Nearly 60 people marched Friday from El Paso, across the bridge, and into one of the most dangerous cities in the world to join a several-hundred-strong protest against violence in Ciudad Juárez.
Over 3,000 people were killed in Juárez last year, which means it has one of the highest murder rates of any city across the globe, according to CNN.
The killings and drug violence in Mexico sparked the protest, said David McKenney, a member of a University of El Paso (UTEP) student group, Miners Without Borders, who helped organize the march into Juárez.
“Everyone’s appalled by the violence in Mexico, and finally some of the students at UTEP said ‘we’re sick of this, we gotta do something,’ and started to organize,” he said. “And we did at UTEP and then we met a lot of other community organizers and connected with them.”
McKenney said he travels to Juárez several times a month to take part in protests and deliver supplies to people affected by the violence. He said he wasn’t nervous about marching into the city because he expected a lot of people to show up for the march.
“The more people there are, the safer it will be, is how I feel,” he said.
About 600 Mexican citizens attended the protest, some traveling from as far away as Mexico City. They marched to the Benito Juárez Monument, where protest leaders signed a peace accord which read, in part, “We promote solidarity and the just claim to rights for a better life for all.”
Mexican citizen Pepe Ortiz traveled from Guanajuato, a city in central Mexico, dressed as Mexican revolutionary hero Miguel Hidalgo y Costilla to attend the protest. He said the costume was meant to inspire people to struggle for their rights.
“I want the children to see in my costume the image of the person that broke the chains of slavery and wanted to bring peace and prosperity to Mexico,” he said in Spanish.
The protestors were marching to demand an end to violence and a higher standard of living in Mexico, Ortiz said.
“(They’re marching for) prosperity and a better life,” he said.
“To take out, as best they can, this cancer — take out the army, because the army should be in barracks, not in the city… There’s a lot of work. Mexico is large and strong but, unfortunately, the people that are at the top, well, they don’t understand the people.”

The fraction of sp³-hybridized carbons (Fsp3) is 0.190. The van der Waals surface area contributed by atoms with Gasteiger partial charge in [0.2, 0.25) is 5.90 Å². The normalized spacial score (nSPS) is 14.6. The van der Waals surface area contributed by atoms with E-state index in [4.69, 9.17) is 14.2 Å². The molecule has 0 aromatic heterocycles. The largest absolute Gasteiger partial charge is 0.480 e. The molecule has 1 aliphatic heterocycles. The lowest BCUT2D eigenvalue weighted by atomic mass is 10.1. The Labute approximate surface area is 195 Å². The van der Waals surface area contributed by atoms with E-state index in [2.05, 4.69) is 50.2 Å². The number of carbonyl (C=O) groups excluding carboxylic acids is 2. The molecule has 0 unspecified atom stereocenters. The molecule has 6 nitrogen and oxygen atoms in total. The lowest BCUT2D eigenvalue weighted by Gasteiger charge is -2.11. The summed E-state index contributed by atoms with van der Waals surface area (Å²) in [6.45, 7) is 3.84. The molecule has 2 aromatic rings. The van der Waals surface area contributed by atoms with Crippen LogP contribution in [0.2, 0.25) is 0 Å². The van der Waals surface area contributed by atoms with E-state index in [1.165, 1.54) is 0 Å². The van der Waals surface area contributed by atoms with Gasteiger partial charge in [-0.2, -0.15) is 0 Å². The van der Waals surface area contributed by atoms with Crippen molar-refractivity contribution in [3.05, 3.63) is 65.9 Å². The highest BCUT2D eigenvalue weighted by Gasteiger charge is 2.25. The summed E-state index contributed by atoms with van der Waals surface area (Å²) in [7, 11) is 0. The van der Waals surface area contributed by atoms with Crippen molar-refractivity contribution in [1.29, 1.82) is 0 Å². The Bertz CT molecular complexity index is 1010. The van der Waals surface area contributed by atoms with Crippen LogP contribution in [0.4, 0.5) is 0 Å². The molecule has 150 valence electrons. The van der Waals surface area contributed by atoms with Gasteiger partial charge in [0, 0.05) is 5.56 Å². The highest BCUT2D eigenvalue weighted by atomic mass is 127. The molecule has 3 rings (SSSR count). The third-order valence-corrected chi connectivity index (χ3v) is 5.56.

Juárez resident David Flores said the march from El Paso worked as a powerful symbol of cross-border solidarity.
“We need to show that Juárez and El Paso is one community. At the border, it’s almost like living in both cities at the same time,” he said.
Flores said he doesn’t expect either the Mexican or the American government to change their policies as a result of the march.
“They’ve been ignoring this peace movement. We want non-violent solutions to this problem. It’s been created by the war on drugs,” he said. “This is the point that it’s got to change.”
McKenney said he’s been to several marches in Juárez and always felt safe despite the high incidence of violence in the city.
“A student at the University in Juárez had been shot by a Federal police officer,” he said. “But I went to a march a couple weeks later, and it was safe. Some of the organizers in Juárez, the students over there, they’ve really got it together. It’s just amazing to see how organized they are. They’ve got these great peace tactics, non-violent protest tactics they use. It’s really cool to watch.”
McKenney did have guns pointed at him once in Juárez, he said — by the police, who mistook him for a threat while he was on his way to deliver clothing to a poor neighborhood of the city.
“I ended up going the wrong way on Mariscol street, and there was some Federal Police coming the other way. It probably freaked them out, they probably thought I was trying to block them. So they all jumped out and pulled their guns on me. They asked if I had ‘armas, armas,’ and I said ‘ropa, ropa,’ (clothing) and they let me go,” he said. “I’ve never had a problem otherwise.”
The violence in Juárez is caused by a small percentage of the population, and protest can show the world that most citizens are good people who only want to survive, McKenney said.
“I always loved Juárez and going over, ever since I was a little boy,” he said. “Something about it can’t be recreated anywhere else. I’ve always loved it over there. Ninety-five, 99 percent of the people over there are peace-loving, good people.”